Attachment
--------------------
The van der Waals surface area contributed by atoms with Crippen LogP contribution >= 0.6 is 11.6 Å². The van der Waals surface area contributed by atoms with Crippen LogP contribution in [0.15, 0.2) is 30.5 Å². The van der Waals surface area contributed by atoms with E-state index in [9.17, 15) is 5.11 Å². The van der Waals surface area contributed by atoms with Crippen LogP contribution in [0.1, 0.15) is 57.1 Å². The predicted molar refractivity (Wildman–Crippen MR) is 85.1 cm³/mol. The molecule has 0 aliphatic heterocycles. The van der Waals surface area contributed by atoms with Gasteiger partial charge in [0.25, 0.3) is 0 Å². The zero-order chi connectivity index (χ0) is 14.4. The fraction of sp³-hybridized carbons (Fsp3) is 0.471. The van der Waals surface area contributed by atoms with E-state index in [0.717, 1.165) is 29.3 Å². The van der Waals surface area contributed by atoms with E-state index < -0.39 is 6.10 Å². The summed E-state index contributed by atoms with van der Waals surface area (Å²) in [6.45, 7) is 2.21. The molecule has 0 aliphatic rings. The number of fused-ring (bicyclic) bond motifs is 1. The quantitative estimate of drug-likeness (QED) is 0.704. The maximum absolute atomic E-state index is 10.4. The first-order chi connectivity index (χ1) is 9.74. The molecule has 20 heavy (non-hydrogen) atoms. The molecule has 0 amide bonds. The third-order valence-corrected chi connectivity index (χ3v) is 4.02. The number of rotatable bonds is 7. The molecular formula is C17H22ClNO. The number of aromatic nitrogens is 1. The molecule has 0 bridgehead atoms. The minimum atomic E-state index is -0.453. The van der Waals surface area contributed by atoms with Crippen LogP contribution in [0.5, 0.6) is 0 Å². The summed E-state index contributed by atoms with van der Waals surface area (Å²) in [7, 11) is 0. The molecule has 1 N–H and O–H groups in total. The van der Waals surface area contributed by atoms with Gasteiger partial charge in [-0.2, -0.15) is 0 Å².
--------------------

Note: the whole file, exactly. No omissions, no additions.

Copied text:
The van der Waals surface area contributed by atoms with Crippen LogP contribution >= 0.6 is 11.6 Å². The van der Waals surface area contributed by atoms with Crippen LogP contribution in [0.15, 0.2) is 30.5 Å². The van der Waals surface area contributed by atoms with E-state index in [9.17, 15) is 5.11 Å². The van der Waals surface area contributed by atoms with Crippen LogP contribution in [0.1, 0.15) is 57.1 Å². The predicted molar refractivity (Wildman–Crippen MR) is 85.1 cm³/mol. The molecule has 0 aliphatic heterocycles. The van der Waals surface area contributed by atoms with Gasteiger partial charge in [0.25, 0.3) is 0 Å². The zero-order chi connectivity index (χ0) is 14.4. The fraction of sp³-hybridized carbons (Fsp3) is 0.471. The van der Waals surface area contributed by atoms with E-state index in [0.717, 1.165) is 29.3 Å². The van der Waals surface area contributed by atoms with E-state index < -0.39 is 6.10 Å². The summed E-state index contributed by atoms with van der Waals surface area (Å²) in [6.45, 7) is 2.21. The molecule has 0 aliphatic rings. The number of fused-ring (bicyclic) bond motifs is 1. The quantitative estimate of drug-likeness (QED) is 0.704. The maximum absolute atomic E-state index is 10.4. The first-order chi connectivity index (χ1) is 9.74. The molecule has 20 heavy (non-hydrogen) atoms. The molecule has 0 amide bonds. The third-order valence-corrected chi connectivity index (χ3v) is 4.02. The number of rotatable bonds is 7. The molecular formula is C17H22ClNO. The number of aromatic nitrogens is 1. The molecule has 0 bridgehead atoms. The minimum atomic E-state index is -0.453. The van der Waals surface area contributed by atoms with Crippen LogP contribution in [0.5, 0.6) is 0 Å². The summed E-state index contributed by atoms with van der Waals surface area (Å²) in [7, 11) is 0. The molecule has 1 N–H and O–H groups in total. The van der Waals surface area contributed by atoms with Gasteiger partial charge in [-0.2, -0.15) is 0 Å².